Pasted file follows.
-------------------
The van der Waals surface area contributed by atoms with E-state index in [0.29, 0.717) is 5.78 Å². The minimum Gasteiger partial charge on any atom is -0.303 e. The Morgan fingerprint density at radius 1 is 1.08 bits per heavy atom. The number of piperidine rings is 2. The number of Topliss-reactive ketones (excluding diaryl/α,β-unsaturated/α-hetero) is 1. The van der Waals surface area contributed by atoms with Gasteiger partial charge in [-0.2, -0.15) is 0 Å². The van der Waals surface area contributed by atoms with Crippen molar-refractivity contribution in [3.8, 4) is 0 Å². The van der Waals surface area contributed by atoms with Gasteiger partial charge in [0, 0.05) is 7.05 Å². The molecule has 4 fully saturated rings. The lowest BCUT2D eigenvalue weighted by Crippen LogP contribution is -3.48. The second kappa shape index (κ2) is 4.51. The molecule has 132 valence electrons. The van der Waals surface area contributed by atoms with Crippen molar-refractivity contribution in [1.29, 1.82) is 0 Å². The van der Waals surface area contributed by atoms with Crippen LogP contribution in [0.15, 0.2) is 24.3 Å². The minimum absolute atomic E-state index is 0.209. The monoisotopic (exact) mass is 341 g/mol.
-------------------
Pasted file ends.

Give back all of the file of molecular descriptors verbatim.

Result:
The van der Waals surface area contributed by atoms with E-state index in [0.29, 0.717) is 5.78 Å². The minimum Gasteiger partial charge on any atom is -0.303 e. The Morgan fingerprint density at radius 1 is 1.08 bits per heavy atom. The number of piperidine rings is 2. The number of Topliss-reactive ketones (excluding diaryl/α,β-unsaturated/α-hetero) is 1. The van der Waals surface area contributed by atoms with Gasteiger partial charge in [-0.2, -0.15) is 0 Å². The van der Waals surface area contributed by atoms with Crippen molar-refractivity contribution in [3.8, 4) is 0 Å². The van der Waals surface area contributed by atoms with Gasteiger partial charge in [0, 0.05) is 7.05 Å². The molecule has 4 fully saturated rings. The lowest BCUT2D eigenvalue weighted by Crippen LogP contribution is -3.48. The second kappa shape index (κ2) is 4.51. The molecule has 132 valence electrons. The van der Waals surface area contributed by atoms with Crippen molar-refractivity contribution in [1.29, 1.82) is 0 Å². The van der Waals surface area contributed by atoms with Crippen LogP contribution in [0.15, 0.2) is 24.3 Å². The minimum absolute atomic E-state index is 0.209. The monoisotopic (exact) mass is 341 g/mol.